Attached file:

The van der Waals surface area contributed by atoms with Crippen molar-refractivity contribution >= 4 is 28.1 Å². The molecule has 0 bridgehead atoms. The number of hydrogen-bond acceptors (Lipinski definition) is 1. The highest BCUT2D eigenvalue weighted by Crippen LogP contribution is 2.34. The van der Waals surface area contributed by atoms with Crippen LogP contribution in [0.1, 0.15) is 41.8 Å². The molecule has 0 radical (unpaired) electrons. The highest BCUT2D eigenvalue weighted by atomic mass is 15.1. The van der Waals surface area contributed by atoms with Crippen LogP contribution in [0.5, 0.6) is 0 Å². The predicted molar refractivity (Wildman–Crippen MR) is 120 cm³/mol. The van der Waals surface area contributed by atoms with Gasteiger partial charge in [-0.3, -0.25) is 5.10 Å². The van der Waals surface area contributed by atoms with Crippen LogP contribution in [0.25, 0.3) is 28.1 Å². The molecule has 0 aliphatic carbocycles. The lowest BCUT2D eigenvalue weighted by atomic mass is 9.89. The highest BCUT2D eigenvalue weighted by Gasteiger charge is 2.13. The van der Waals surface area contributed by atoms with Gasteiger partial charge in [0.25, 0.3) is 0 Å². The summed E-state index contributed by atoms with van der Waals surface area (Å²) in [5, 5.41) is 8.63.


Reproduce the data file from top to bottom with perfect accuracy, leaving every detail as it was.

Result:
The van der Waals surface area contributed by atoms with Crippen molar-refractivity contribution >= 4 is 28.1 Å². The molecule has 0 bridgehead atoms. The number of hydrogen-bond acceptors (Lipinski definition) is 1. The highest BCUT2D eigenvalue weighted by Crippen LogP contribution is 2.34. The van der Waals surface area contributed by atoms with Crippen LogP contribution in [0.1, 0.15) is 41.8 Å². The molecule has 0 radical (unpaired) electrons. The highest BCUT2D eigenvalue weighted by atomic mass is 15.1. The van der Waals surface area contributed by atoms with Crippen LogP contribution in [0.5, 0.6) is 0 Å². The predicted molar refractivity (Wildman–Crippen MR) is 120 cm³/mol. The van der Waals surface area contributed by atoms with Gasteiger partial charge in [-0.3, -0.25) is 5.10 Å². The van der Waals surface area contributed by atoms with Crippen LogP contribution in [0.25, 0.3) is 28.1 Å². The molecule has 0 aliphatic carbocycles. The lowest BCUT2D eigenvalue weighted by atomic mass is 9.89. The highest BCUT2D eigenvalue weighted by Gasteiger charge is 2.13. The van der Waals surface area contributed by atoms with Gasteiger partial charge in [0.25, 0.3) is 0 Å². The summed E-state index contributed by atoms with van der Waals surface area (Å²) in [5, 5.41) is 8.63.